No matter what kind of slingshot you are using and what kind of ammunition you are firing, you’ll be loosing your shot holding your point of aim high over the target if you want to have any chance of hitting. You are in essence lobbing a shot in, at this point.
For recreation, target practice or just playing around sure, this is fine, and I have no reason not to believe anyone who asserts as much. But when people start talking about bringing down gophers, groundhogs, squirrels, birds and other prey at these ranges with a slingshot, I flat-out do not believe them.
Stories like these are the stuff myths are made from. But every myth begins with a grain of truth, and the truth is that a sharpshooter can strike and potentially stun or knock out an animal with a slingshot beyond the ranges at which they are typically dispatched, and then give the dazed critter the coup de grace as a follow up shot or by some other way.
Nonetheless, if you have the ability to shoot accurately that far away, there is no reason you don’t want your weapon to produce as much range as possible.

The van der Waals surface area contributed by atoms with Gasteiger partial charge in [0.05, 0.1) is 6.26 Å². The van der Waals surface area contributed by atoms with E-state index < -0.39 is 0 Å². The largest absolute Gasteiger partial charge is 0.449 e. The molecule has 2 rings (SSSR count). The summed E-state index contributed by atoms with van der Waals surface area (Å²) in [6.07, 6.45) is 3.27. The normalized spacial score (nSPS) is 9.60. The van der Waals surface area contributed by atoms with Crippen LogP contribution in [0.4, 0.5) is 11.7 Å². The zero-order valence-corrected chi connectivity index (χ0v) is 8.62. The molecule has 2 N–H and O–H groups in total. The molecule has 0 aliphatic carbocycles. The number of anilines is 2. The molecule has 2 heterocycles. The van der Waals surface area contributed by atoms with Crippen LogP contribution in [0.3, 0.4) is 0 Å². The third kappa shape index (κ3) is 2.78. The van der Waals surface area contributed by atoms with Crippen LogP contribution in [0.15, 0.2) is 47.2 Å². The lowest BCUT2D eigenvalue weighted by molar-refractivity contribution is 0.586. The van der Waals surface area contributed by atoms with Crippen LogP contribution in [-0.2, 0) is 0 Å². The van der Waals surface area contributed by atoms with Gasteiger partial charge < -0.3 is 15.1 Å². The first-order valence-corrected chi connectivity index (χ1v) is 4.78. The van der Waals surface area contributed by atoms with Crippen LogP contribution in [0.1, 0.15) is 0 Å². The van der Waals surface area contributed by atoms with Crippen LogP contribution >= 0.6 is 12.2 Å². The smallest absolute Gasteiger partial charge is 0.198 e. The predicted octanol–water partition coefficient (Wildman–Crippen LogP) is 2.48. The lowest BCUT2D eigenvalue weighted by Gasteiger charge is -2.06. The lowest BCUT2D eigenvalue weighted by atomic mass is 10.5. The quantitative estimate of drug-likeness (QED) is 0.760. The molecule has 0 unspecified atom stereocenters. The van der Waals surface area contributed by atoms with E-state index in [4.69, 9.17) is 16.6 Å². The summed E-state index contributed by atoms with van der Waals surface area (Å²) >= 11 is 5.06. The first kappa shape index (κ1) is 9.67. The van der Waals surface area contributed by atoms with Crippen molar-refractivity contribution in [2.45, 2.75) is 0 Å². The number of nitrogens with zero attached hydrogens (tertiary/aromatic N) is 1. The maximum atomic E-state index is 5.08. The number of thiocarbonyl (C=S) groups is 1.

Consider the other factors below when choosing a slingshot to make sure you’re getting the most bang for your buck when the time comes to push the distance.
Ultimately the band of a slingshot is made from any elastic material, but traditionally and most commonly some kind of vulcanized rubber. The properties of the band contribute greatly to the power of the slingshot, though its dimensions also play a part.
Any given band can be fitted or trimmed so that it will be drawn to its maximum length, meaning its potential energy is at peak upon release which will then be imparted to the projectile. More power equals better range, all things being equal!
However, no slingshot band will last forever and it degrades, however incrementally, with every shot. As it degrades it loses power, and as we just learned, less power means less range.
Generally speaking, the more modern the material the longer life and greater power it will have over a simpler, more primitive option.
The best competition grade band available today will generally outperform a simple strip of vulcanized rubber cut from an inner tube that has been employed in countless boyhood slingshots over the ages.